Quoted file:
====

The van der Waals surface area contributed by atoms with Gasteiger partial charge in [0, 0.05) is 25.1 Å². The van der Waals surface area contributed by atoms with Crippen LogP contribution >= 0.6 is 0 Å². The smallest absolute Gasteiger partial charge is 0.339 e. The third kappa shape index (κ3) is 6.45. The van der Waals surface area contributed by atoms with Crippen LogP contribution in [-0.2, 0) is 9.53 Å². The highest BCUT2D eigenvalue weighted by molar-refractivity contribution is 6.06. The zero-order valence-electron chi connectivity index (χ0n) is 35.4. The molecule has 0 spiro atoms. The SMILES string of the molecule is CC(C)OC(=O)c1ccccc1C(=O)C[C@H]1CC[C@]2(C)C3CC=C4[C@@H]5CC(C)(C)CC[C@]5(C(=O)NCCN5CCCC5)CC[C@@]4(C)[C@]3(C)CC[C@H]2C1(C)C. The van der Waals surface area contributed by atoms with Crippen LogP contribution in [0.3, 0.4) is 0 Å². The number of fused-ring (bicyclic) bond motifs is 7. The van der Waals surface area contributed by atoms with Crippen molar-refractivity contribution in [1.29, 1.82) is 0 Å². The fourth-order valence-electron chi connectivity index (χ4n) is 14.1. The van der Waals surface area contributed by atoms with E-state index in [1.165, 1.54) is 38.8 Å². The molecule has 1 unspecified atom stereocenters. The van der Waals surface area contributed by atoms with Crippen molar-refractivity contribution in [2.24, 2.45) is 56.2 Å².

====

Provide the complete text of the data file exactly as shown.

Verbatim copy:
The van der Waals surface area contributed by atoms with Gasteiger partial charge in [0, 0.05) is 25.1 Å². The van der Waals surface area contributed by atoms with Crippen LogP contribution >= 0.6 is 0 Å². The smallest absolute Gasteiger partial charge is 0.339 e. The third kappa shape index (κ3) is 6.45. The van der Waals surface area contributed by atoms with Crippen LogP contribution in [-0.2, 0) is 9.53 Å². The highest BCUT2D eigenvalue weighted by molar-refractivity contribution is 6.06. The zero-order valence-electron chi connectivity index (χ0n) is 35.4. The molecule has 0 spiro atoms. The SMILES string of the molecule is CC(C)OC(=O)c1ccccc1C(=O)C[C@H]1CC[C@]2(C)C3CC=C4[C@@H]5CC(C)(C)CC[C@]5(C(=O)NCCN5CCCC5)CC[C@@]4(C)[C@]3(C)CC[C@H]2C1(C)C. The van der Waals surface area contributed by atoms with Crippen LogP contribution in [0.3, 0.4) is 0 Å². The number of fused-ring (bicyclic) bond motifs is 7. The van der Waals surface area contributed by atoms with Crippen molar-refractivity contribution in [1.29, 1.82) is 0 Å². The fourth-order valence-electron chi connectivity index (χ4n) is 14.1. The van der Waals surface area contributed by atoms with E-state index in [1.165, 1.54) is 38.8 Å². The molecule has 1 unspecified atom stereocenters. The van der Waals surface area contributed by atoms with Crippen molar-refractivity contribution in [2.24, 2.45) is 56.2 Å².